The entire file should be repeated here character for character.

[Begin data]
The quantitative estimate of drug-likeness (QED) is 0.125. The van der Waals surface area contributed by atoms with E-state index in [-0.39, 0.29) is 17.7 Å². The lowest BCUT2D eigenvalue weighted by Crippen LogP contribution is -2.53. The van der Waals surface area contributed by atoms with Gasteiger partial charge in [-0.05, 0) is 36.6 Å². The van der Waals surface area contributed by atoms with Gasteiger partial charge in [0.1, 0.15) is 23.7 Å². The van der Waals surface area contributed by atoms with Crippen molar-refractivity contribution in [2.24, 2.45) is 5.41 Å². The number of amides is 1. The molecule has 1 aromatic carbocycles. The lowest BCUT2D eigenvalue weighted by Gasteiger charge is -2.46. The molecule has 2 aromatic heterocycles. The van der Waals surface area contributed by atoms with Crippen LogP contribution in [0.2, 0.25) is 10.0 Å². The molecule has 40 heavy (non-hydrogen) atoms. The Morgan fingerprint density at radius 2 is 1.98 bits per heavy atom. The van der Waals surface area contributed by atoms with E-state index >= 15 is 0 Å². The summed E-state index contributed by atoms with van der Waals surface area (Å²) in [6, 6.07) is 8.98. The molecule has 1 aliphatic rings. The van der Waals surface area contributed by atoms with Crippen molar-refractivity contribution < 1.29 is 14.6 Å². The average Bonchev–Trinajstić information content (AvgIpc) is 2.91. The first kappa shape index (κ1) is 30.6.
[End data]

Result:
The quantitative estimate of drug-likeness (QED) is 0.125. The van der Waals surface area contributed by atoms with E-state index in [-0.39, 0.29) is 17.7 Å². The lowest BCUT2D eigenvalue weighted by Crippen LogP contribution is -2.53. The van der Waals surface area contributed by atoms with Gasteiger partial charge in [-0.05, 0) is 36.6 Å². The van der Waals surface area contributed by atoms with Gasteiger partial charge in [0.1, 0.15) is 23.7 Å². The van der Waals surface area contributed by atoms with Crippen molar-refractivity contribution in [2.24, 2.45) is 5.41 Å². The number of amides is 1. The molecule has 1 aromatic carbocycles. The lowest BCUT2D eigenvalue weighted by Gasteiger charge is -2.46. The molecule has 2 aromatic heterocycles. The van der Waals surface area contributed by atoms with Crippen LogP contribution in [0.2, 0.25) is 10.0 Å². The molecule has 40 heavy (non-hydrogen) atoms. The Morgan fingerprint density at radius 2 is 1.98 bits per heavy atom. The van der Waals surface area contributed by atoms with E-state index >= 15 is 0 Å². The summed E-state index contributed by atoms with van der Waals surface area (Å²) in [6, 6.07) is 8.98. The molecule has 1 aliphatic rings. The van der Waals surface area contributed by atoms with Crippen molar-refractivity contribution < 1.29 is 14.6 Å². The average Bonchev–Trinajstić information content (AvgIpc) is 2.91. The first kappa shape index (κ1) is 30.6.